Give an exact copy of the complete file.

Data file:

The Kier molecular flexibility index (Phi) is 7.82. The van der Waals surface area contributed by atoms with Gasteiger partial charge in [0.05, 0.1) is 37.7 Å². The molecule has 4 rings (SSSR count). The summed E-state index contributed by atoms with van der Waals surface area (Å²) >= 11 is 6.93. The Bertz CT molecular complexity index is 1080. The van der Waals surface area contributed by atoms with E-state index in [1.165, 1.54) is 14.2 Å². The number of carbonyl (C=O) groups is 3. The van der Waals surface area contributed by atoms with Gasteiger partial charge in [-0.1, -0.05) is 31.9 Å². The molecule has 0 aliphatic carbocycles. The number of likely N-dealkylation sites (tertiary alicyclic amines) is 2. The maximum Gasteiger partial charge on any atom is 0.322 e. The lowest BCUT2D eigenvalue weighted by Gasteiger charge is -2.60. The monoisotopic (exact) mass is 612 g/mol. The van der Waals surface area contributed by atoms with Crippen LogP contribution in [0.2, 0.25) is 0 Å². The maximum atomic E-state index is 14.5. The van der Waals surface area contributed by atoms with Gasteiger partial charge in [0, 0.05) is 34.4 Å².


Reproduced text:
The Kier molecular flexibility index (Phi) is 7.82. The van der Waals surface area contributed by atoms with Gasteiger partial charge in [0.05, 0.1) is 37.7 Å². The molecule has 4 rings (SSSR count). The summed E-state index contributed by atoms with van der Waals surface area (Å²) >= 11 is 6.93. The Bertz CT molecular complexity index is 1080. The van der Waals surface area contributed by atoms with E-state index in [1.165, 1.54) is 14.2 Å². The number of carbonyl (C=O) groups is 3. The van der Waals surface area contributed by atoms with Gasteiger partial charge in [-0.1, -0.05) is 31.9 Å². The molecule has 0 aliphatic carbocycles. The number of likely N-dealkylation sites (tertiary alicyclic amines) is 2. The maximum Gasteiger partial charge on any atom is 0.322 e. The lowest BCUT2D eigenvalue weighted by Gasteiger charge is -2.60. The monoisotopic (exact) mass is 612 g/mol. The van der Waals surface area contributed by atoms with Crippen LogP contribution in [0.2, 0.25) is 0 Å². The maximum atomic E-state index is 14.5. The van der Waals surface area contributed by atoms with Gasteiger partial charge in [0, 0.05) is 34.4 Å².